Gender gap widens but we still rank highly for equality
The gender gap between Irish women and men has widened in the past year but this is still one of the top 10 countries for female equality in the world.
Ireland has fallen to eighth place when ranked on its gender gap in a global survey. This places it behind Rwanda but 18 places ahead of the UK and 12 ahead of the US.
The World Economic Forum survey rates how women fare compared with men when it comes to pay, health, education, the economy and politics in 142 countries.
Ireland's ranking is down from sixth last year and fifth in 2011 and 2012.
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Iceland and four Nordic nations make the top five nations for equality between the sexes, while Nicaragua and Rwanda also come in ahead of Ireland.
The country's score card shows it ranks eighth in terms of political empowerment, 28th in terms of economic participation, but lags at 40th in educational attainment, and 67th for health and survival. It rates 31st for wage equality and 66th for participation in the workforce.
It is first for literacy, but 78th when it comes to enrolment in primary school. The country rates 92nd for women in parliament and 82nd for women in ministerial positions.
Author of the report Saadia Zahidi noted that Ireland slipped two places in the overall rankings since last year.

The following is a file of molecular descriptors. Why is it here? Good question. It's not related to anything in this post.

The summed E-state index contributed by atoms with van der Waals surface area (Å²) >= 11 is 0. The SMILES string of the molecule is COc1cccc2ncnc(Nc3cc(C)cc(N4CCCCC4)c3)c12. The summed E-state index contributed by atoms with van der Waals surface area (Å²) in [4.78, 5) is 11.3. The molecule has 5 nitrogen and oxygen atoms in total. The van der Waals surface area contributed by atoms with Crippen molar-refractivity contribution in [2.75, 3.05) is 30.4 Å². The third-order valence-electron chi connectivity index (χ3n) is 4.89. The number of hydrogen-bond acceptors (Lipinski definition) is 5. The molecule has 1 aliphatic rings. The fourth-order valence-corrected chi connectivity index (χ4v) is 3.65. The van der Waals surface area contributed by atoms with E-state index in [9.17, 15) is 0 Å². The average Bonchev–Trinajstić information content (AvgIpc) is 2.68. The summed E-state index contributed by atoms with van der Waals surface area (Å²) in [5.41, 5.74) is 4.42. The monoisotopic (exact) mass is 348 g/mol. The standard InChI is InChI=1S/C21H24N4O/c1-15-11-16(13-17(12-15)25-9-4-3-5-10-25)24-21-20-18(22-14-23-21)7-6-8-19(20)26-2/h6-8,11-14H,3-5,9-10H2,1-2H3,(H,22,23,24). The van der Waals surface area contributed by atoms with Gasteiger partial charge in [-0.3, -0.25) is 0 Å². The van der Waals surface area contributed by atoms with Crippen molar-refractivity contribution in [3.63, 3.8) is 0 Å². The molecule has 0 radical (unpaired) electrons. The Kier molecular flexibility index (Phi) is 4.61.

But she paid tribute to it for making major strides in equality in the past decade.
"It remains one of only six countries to have gained more than 10pc in its Global Gender Gap Index score over the past 14 years," she said.
The study says the global gender gap has narrowed in the last 10 years mainly because there are more women in politics and the workforce.
Equality for women has improved in 105 countries since 2005 and worsened in just six - Sri Lanka, Mali, Croatia, Macedonia, Jordan and Tunisia.
The UK dropped to 26th place, down from 18th last year, while Yemen came in last.
However, today's women will probably not enjoy gender equality at work in their lifetime as the report estimates it will be 2095 before this becomes a reality.
Germany has climbed two places to 12th in the gender gap rankings, while France leapt from 45th to 16th.
France's improved prospects for women were mainly due to an increase in their participation in politics. A total of 49pc of parliamentarians are women, one of the highest ratios in the world.
There are now 26pc more women in parliament and 50pc more ministers than nine years ago around the world.
The gap between men and women is narrowest in terms of health and survival, followed by educational attainment internationally. The gender gap in economic participation and opportunity lags well behind.